Blog The Writing Process How to Write Flash Fiction

How to Write Flash Fiction

Kyle A. Massa

Kyle A. Massa

Speculative Fiction Author

Published Sep 22, 2020

flash fiction

You know those bite-size candy bars you get for Halloween? Flash fiction is similar; tiny, but still tasty. In this article, we’re going to explore flash fiction and what makes it so fun. Let’s get started.

  1. What Is Flash Fiction?
  2. Start with Experimentation
  3. Concentrate on Your Prose
  4. Read Great Examples of What Works
  5. Try Converting Your Old Stories
  6. Looking for a Challenge?

What Is Flash Fiction?

Put simply, flash fiction is an extremely short story.

It’s usually defined by word count, and though opinions vary on an exact figure, the general range is between 500 and 1,500 words.

Despite its seemingly niche nature, flash fiction has been around for quite a while. Authors such as Margaret Atwood, Kurt Vonnegut, and Ernest Hemingway all dabbled in it. How can we do the same?

Start with Experimentation

Part of the allure of flash fiction is its versatility. Since it's so short, a flash fiction piece might be a conceptual exploration or a description of a single moment. It need not be a traditional story with an arc and all that (though it still could be). Feel free to experiment.

For example, I once wrote a flash fiction piece about two siblings spying a monster out in a field behind their house. It was a unique writing experience since the entire story was the dialogue of one sibling to the other. That experimental narrative voice might not have worked in a longer piece. But in just 800 words, it felt unique.

If you're not sure where to begin, start with that weird idea you've always brainstormed but never tried. Try second-person narrative voice. Try future tense prose. Try telling a story in reverse. Try telling the story from an alien point of view. This is the place to do it!

Concentrate on Your Prose

Language is hyper-important in flash fiction. Which is not to say it's unimportant in novels or short stories. But since flash is so short, a poorly constructed sentence or vague image distracts more than it otherwise would.

Fortunately, flash fiction is far easier to edit. Since you have fewer words to review, spend extra time on each one. If a word doesn't serve your piece, then cut it.

ProWritingAid will tell you if you've used too many words that aren't moving your story forward. The Sticky Sentences Report highlights glue words in your text. These are words that stick your sentences together, but don't have much meaning themselves. By removing some of the glue words ProWritingAid highlights, you'll achieve snappier sentences, which is all important in flash fiction.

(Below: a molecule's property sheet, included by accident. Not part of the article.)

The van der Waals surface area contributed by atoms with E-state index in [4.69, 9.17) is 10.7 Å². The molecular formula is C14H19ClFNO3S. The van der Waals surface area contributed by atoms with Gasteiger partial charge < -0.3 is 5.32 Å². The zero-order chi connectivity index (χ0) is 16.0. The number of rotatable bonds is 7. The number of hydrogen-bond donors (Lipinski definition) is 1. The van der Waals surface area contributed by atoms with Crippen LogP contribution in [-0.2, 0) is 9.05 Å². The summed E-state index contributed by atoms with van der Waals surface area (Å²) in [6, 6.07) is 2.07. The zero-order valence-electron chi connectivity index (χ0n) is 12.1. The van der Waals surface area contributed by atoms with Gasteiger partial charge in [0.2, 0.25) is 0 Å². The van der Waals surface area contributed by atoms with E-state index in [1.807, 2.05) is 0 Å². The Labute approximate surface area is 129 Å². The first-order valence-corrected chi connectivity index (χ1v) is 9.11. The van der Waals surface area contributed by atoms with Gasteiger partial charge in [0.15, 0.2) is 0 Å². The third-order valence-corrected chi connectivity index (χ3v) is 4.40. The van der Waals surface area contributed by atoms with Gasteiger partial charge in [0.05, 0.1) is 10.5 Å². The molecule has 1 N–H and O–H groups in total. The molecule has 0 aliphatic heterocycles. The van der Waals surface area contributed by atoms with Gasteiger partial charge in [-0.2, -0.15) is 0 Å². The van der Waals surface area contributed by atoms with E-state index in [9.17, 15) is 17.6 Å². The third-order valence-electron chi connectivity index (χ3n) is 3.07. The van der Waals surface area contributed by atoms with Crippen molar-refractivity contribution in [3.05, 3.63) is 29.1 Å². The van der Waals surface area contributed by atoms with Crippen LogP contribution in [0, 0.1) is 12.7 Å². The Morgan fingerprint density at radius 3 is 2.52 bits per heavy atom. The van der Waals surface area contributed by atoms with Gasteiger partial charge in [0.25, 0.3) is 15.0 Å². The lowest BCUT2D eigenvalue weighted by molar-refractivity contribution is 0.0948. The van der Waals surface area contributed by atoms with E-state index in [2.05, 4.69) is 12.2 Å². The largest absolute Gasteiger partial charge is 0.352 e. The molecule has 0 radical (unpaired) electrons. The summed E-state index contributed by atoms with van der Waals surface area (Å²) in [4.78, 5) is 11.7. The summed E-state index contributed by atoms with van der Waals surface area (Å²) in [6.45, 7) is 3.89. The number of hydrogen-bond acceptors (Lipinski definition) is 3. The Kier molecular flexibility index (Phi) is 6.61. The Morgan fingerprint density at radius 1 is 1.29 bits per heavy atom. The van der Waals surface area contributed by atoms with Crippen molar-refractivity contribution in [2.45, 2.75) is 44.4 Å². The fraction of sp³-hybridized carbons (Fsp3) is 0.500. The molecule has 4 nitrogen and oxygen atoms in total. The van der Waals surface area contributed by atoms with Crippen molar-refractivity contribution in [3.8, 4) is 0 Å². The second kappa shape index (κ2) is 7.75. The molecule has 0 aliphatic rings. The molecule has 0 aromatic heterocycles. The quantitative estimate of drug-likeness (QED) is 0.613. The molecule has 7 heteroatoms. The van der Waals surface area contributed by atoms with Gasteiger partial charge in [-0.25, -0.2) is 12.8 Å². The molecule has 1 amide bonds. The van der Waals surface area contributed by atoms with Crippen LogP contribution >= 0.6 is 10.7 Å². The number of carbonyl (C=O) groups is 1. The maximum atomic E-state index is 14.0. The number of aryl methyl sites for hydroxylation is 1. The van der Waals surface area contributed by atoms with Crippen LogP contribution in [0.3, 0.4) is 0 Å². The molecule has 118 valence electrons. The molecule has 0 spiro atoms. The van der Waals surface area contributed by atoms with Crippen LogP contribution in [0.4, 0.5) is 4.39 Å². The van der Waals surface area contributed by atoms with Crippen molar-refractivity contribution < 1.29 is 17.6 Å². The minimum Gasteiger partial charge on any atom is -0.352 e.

Poets might be seeing some parallels here. Though many poems are shorter than short stories, they require just as much (if not more!) effort to compose. The same goes for flash fiction. Generally speaking, style and artistry are prioritized, while pure narrative is de-emphasized.

Finally, don't view the word count as a limitation – take it as an opportunity. Since novels can pretty much continue as long as one wants, they can lose focus. Flash fiction, on the other hand, has a built-in end point. Think of it like the social media network Twitter.

On Twitter, the character count limit forces users to be clear and concise. Tweeters can't overuse purposeless adverbs, copious adjectives, or two words where one will do. The same goes for flash fiction. You don't get those long passages of description that sometimes end up feeling self-indulgent. Instead, flash fiction forces us writers to get to the point. I don't know about you, but to me, that's pretty refreshing!

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Read Great Examples of What Works

As mentioned, flash fiction has been around for a long time. That means there are plenty of examples to draw inspiration from. I'd recommend the book Flash Fiction: 72 Very Short Stories to start.

There are many online markets that also carry great flash fiction stories. A few examples:

These sites are partially or entirely devoted to flash fiction. Read a few of their stories to get a feel for the form. See what works and what doesn't. Develop your own style from there.

Furthermore, once you've finished a few flash pieces, why not submit them to these markets? It's a great way to get your work out into the world (and perhaps make a little extra, too!).

Try Converting Your Old Stories

If you're anything like me, you have tons of unfinished short stories lying around. Maybe we never finished them because they're meant to be flash pieces!

Of course, it's not enough to submit half a short story and call it good. Make sure the piece stands on its own, either as a complete story or as a satisfying exploration of a concept. You might even try the same exercise with a chapter from an unfinished novel. You never know where inspiration might strike for your flash fiction work. So look to your old work first!

Well, this article ended up being about as long as a flash fiction piece. I hope it's given you inspiration to try the form.

Looking for a Challenge?

Write a 500-word flash fiction piece in the box below, then click the button to check it with ProWritingAid. Try to stick as close to 500 words as you can. Let us know how you got on in the comments!

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Kyle A. Massa

Kyle A. Massa

Speculative Fiction Author

Kyle A. Massa is the author of the short fiction collection Monsters at Dusk and the novel Gerald Barkley Rocks. He lives in upstate New York with his wife and their two cats. Learn more about Kyle and his work at his website,

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